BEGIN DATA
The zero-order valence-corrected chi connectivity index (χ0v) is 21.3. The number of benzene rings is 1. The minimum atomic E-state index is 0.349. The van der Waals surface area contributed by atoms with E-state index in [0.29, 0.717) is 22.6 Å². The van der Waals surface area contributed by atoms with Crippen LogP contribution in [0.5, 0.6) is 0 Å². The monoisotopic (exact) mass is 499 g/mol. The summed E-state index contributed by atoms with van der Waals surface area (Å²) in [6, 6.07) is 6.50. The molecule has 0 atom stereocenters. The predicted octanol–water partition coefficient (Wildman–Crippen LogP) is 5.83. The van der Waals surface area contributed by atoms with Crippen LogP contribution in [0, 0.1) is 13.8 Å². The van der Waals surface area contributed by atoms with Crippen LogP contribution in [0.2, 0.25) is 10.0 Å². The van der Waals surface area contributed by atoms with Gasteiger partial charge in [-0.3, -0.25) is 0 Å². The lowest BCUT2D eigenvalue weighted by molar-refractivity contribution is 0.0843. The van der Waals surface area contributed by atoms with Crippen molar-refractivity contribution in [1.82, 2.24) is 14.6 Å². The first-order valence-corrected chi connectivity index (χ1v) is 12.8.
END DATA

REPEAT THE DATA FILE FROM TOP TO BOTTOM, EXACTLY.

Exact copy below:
The zero-order valence-corrected chi connectivity index (χ0v) is 21.3. The number of benzene rings is 1. The minimum atomic E-state index is 0.349. The van der Waals surface area contributed by atoms with E-state index in [0.29, 0.717) is 22.6 Å². The van der Waals surface area contributed by atoms with Crippen LogP contribution in [0.5, 0.6) is 0 Å². The monoisotopic (exact) mass is 499 g/mol. The summed E-state index contributed by atoms with van der Waals surface area (Å²) in [6, 6.07) is 6.50. The molecule has 0 atom stereocenters. The predicted octanol–water partition coefficient (Wildman–Crippen LogP) is 5.83. The van der Waals surface area contributed by atoms with Crippen LogP contribution in [0, 0.1) is 13.8 Å². The van der Waals surface area contributed by atoms with Crippen LogP contribution in [0.2, 0.25) is 10.0 Å². The van der Waals surface area contributed by atoms with Gasteiger partial charge in [-0.3, -0.25) is 0 Å². The lowest BCUT2D eigenvalue weighted by molar-refractivity contribution is 0.0843. The van der Waals surface area contributed by atoms with Crippen molar-refractivity contribution in [1.82, 2.24) is 14.6 Å². The first-order valence-corrected chi connectivity index (χ1v) is 12.8.